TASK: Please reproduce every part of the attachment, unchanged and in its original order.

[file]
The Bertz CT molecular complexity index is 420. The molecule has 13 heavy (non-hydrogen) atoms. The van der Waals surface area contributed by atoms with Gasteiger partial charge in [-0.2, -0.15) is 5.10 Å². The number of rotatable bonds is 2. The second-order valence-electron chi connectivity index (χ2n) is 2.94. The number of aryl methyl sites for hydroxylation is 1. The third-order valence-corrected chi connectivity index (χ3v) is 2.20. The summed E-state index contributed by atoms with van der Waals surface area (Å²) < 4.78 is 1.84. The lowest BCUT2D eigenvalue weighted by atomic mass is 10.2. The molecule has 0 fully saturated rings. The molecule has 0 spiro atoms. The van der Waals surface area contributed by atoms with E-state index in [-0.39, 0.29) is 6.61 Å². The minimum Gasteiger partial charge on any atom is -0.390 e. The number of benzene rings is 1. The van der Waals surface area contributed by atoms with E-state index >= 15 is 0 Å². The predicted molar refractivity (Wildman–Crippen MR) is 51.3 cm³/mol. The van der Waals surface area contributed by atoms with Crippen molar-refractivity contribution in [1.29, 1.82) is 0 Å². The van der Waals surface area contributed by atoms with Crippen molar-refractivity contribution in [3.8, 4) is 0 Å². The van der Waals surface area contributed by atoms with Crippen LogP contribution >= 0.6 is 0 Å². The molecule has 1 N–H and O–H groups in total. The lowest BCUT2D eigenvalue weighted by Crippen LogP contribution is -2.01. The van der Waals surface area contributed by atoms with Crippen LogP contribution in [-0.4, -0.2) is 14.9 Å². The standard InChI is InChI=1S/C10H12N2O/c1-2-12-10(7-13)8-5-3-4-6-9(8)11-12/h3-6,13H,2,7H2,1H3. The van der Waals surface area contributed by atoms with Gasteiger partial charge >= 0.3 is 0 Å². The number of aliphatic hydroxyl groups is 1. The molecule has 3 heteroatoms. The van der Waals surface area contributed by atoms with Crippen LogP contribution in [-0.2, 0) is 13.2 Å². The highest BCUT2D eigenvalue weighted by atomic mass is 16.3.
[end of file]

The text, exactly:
The Bertz CT molecular complexity index is 420. The molecule has 13 heavy (non-hydrogen) atoms. The van der Waals surface area contributed by atoms with Gasteiger partial charge in [-0.2, -0.15) is 5.10 Å². The number of rotatable bonds is 2. The second-order valence-electron chi connectivity index (χ2n) is 2.94. The number of aryl methyl sites for hydroxylation is 1. The third-order valence-corrected chi connectivity index (χ3v) is 2.20. The summed E-state index contributed by atoms with van der Waals surface area (Å²) < 4.78 is 1.84. The lowest BCUT2D eigenvalue weighted by atomic mass is 10.2. The molecule has 0 fully saturated rings. The molecule has 0 spiro atoms. The van der Waals surface area contributed by atoms with E-state index in [-0.39, 0.29) is 6.61 Å². The minimum Gasteiger partial charge on any atom is -0.390 e. The number of benzene rings is 1. The van der Waals surface area contributed by atoms with E-state index >= 15 is 0 Å². The predicted molar refractivity (Wildman–Crippen MR) is 51.3 cm³/mol. The van der Waals surface area contributed by atoms with Crippen molar-refractivity contribution in [1.29, 1.82) is 0 Å². The van der Waals surface area contributed by atoms with Crippen molar-refractivity contribution in [3.8, 4) is 0 Å². The van der Waals surface area contributed by atoms with Crippen LogP contribution >= 0.6 is 0 Å². The molecule has 1 N–H and O–H groups in total. The lowest BCUT2D eigenvalue weighted by Crippen LogP contribution is -2.01. The van der Waals surface area contributed by atoms with Crippen LogP contribution in [-0.4, -0.2) is 14.9 Å². The standard InChI is InChI=1S/C10H12N2O/c1-2-12-10(7-13)8-5-3-4-6-9(8)11-12/h3-6,13H,2,7H2,1H3. The van der Waals surface area contributed by atoms with Gasteiger partial charge >= 0.3 is 0 Å². The number of aliphatic hydroxyl groups is 1. The molecule has 3 heteroatoms. The van der Waals surface area contributed by atoms with Crippen LogP contribution in [-0.2, 0) is 13.2 Å². The highest BCUT2D eigenvalue weighted by atomic mass is 16.3.